The Southwestern Historical Quarterly, Volume 48, July 1944 - April, 1945 Page: 79
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The Spirit of Santa Rita
quence of a continuing expression of the fundamental truths
that have become manifest through the ageless experience of
mankind in its upward surge throughout the centuries for
its most cherished aspiration-freedom.
It is a happy concomitance, then, that education, history,
and the free enterprise of the individual citizen find mutual
satisfaction, justification, and renewed strength in the con-
tinuance of achievements alike unto that celebrated upon
Santa Rita and all of its beneficent consequences are no
more the result of accident than the consequences of the estab-
lishment of this great seat of general education at Austin, or
the accumulated influence of this great learned society in
the field of historical and patriotic endeavor. Each of these
crowning accomplishments have come from the natural, yet
expected, fruition of a wise, far-seeing, and humanistic policy,
rooted deep in the consciousness of the founders of the Republic
of Texas, and eloquently expressed in the sapient and pro-
found message of President Mirabeau B. Lamar to the Congress
of the Republic of Texas in December, 1838,' which is, in part,
If we desire to establish a republican government upon a broad and
permanent basis, it will be our duty to adopt a comprehensive and well-
regulated system of mental and moral culture. Education is a subject
in which every citizen and especially every parent, feels a deep and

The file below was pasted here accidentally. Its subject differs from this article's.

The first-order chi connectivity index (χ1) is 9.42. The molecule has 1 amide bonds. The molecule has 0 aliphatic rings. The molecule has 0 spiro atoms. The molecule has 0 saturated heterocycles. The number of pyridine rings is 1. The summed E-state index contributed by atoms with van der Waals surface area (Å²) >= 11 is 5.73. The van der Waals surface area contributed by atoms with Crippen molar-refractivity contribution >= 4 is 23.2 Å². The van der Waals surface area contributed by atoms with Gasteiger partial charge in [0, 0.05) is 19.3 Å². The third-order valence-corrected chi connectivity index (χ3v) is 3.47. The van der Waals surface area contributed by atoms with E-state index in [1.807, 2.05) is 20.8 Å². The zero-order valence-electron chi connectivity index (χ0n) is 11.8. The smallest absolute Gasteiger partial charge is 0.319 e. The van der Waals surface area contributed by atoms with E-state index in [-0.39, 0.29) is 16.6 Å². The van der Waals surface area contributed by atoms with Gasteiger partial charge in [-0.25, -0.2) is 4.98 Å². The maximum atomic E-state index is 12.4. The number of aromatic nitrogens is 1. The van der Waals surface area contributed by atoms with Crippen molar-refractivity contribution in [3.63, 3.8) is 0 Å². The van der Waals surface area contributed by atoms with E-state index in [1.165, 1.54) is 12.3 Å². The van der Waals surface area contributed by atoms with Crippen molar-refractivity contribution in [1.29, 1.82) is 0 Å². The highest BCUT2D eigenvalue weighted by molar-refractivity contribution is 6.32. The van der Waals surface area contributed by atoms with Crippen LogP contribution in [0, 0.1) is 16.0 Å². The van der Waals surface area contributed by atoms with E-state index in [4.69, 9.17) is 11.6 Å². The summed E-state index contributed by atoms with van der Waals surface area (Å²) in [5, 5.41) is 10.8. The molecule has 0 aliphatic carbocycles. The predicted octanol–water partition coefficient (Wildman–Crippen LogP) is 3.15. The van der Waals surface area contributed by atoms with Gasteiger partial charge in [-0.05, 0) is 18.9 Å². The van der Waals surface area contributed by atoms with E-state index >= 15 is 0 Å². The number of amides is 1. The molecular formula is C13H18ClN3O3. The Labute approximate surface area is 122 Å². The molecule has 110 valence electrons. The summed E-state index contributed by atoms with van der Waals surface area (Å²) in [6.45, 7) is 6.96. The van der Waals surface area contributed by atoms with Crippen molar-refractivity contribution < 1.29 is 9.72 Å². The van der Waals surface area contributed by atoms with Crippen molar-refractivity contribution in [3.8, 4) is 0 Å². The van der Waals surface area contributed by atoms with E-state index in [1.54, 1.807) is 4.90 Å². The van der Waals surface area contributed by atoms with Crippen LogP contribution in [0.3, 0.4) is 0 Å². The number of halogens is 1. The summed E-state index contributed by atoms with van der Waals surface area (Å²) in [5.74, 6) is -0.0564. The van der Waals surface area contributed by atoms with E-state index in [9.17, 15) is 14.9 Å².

lively concern. It is one in which no jarring interests are involved, and
no acrimonious political feelings excited; for its benefits are so universal
that all parties can unite in advancing it. It is admitted by all that the
cultivated mind is the guardian genius of democracy and, while guided
and controlled by virtue, is the noblest attribute of man. It is the only
dictator that freemen acknowledge and the only security that freemen
desire. The influence of education in the moral world, as in the physical,
renders luminous what was before obscure. It opens a wide field for
the exercise and improvement of all the faculties of man, and imparts
vigor and clearness to those important truths in the science of govern-
ment, as well as of morals, which would otherwise be lost in the darkness
of ignorance. Without its aid how perilous and insufficient would be
the deliberations of a government like ours! How ignoble and useless
its legislation for all the purposes of happiness! How fragile and in-
secure its liberties! War would be conducted without the science neces-
sary to secure success, and its bitterness and calamities would be un-
iThe House Journal, Third Congress, 168-170, gives the date as December
20, 1838; the Lamar Papers, Charles Gulick, Jr. (ed.), II, 348-349, give the
date as December 21, 1838.
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Texas State Historical Association. The Southwestern Historical Quarterly, Volume 48, July 1944 - April, 1945, periodical, 1945; Austin, Texas. (texashistory.unt.edu/ark:/67531/metapth146055/m1/83/: accessed June 29, 2017), University of North Texas Libraries, The Portal to Texas History, texashistory.unt.edu; crediting Texas State Historical Association.